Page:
In deciding what the rules are, you should pay attention to the things Two Leggings says and does.  For example, what does Two Leggings consider to be proper behavior?  What was improper behavior?  Does Two Leggings follow the rules?  What happens when he does what he is supposed to do? What happens when he breaks the rules?  How does Two Leggings explain his success/failure?  What was a Crow warrior supposed to do to be successful? For that matter, what did “success” mean in Crow society?  What did “failure” mean?

Once you have identified your five rules, you must PROVE each principle with quotes and specific examples from the book Two Leggings: The Making of a Crow Warrior (TWO LEGGINGS’ ACTUAL WORDS, NOT THE EDITOR’S INTRODUCTION OR CHAPTER INTRODUCTIONS).  When you quote Two Leggings or use specific examples from the book, you must site the page number in the text of your paper.  [i.e., After one unsuccessful raid, Two-Leggings asserted that they returned with no horses because “we didn’t have strong medicine.” (p. 245)]  Keep in mind that you will need several examples to support each argument you make.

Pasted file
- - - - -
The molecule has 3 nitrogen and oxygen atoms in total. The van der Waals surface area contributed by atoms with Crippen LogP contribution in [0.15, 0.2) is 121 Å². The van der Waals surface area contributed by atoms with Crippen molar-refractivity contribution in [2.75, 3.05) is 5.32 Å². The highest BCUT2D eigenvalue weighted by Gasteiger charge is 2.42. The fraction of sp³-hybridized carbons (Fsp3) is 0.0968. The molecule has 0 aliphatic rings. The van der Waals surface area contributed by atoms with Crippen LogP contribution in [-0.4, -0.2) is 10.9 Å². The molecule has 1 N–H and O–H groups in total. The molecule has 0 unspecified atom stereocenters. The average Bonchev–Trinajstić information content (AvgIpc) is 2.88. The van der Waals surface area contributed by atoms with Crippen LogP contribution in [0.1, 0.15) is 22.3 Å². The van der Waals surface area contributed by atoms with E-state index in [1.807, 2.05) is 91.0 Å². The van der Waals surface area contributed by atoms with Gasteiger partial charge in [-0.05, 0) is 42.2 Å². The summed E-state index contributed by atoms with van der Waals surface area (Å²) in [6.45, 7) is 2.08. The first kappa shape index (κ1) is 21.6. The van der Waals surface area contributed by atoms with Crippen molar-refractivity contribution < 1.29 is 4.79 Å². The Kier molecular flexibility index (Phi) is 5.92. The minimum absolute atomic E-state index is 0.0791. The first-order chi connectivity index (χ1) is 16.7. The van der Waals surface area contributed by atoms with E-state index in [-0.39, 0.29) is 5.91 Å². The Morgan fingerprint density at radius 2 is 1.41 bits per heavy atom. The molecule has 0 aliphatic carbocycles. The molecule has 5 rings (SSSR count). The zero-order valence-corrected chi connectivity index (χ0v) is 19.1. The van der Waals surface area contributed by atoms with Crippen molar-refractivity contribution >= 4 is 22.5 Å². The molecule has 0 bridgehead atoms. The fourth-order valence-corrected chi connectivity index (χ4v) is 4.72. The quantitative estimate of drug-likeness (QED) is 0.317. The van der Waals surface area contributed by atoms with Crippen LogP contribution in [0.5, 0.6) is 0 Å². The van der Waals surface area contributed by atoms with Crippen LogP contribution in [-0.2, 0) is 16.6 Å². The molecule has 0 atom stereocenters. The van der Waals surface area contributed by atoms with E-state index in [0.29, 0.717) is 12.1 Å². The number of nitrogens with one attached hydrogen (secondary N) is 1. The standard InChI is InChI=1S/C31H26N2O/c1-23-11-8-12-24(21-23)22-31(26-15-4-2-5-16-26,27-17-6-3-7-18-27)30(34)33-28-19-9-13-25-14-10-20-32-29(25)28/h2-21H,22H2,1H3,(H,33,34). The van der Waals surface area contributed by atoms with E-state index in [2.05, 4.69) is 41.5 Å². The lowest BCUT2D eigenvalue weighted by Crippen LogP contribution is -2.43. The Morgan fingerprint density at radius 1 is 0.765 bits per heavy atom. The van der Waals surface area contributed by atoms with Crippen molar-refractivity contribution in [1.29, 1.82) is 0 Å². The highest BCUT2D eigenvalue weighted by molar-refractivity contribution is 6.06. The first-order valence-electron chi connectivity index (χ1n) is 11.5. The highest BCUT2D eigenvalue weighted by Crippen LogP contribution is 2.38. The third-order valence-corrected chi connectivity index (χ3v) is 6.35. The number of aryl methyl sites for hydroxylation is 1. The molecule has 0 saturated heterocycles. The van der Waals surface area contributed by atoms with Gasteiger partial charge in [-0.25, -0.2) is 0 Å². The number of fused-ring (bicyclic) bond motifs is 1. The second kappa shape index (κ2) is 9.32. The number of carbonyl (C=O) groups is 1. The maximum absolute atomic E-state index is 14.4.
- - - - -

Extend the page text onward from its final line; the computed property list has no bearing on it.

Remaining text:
For this paper you must also do the following: 1) Underline the thesis statement; 2) Develop strong topic sentences that specify the argument each paragraph is making; 3) Organize each paragraph around a single coherent idea; 4) Use specific evidence to support each argument; and 5) Explain how this evidence supports the argument.

NOTE: Your grade will depend, not simply on the rules you identify and the clarity of your prose, but on your ability to provide many examples and quotes that support your case.  Generally speaking, the more evidence you provide, the better your grade will be.  Let this be very clear: in grading the paper, I will pay particularly attention to the EVIDENCE you provide to support your points.  If you do not provide SPECIFIC evidence — even if you produce an otherwise magnificently written essay — the best grade you can hope to achieve will be a “C.”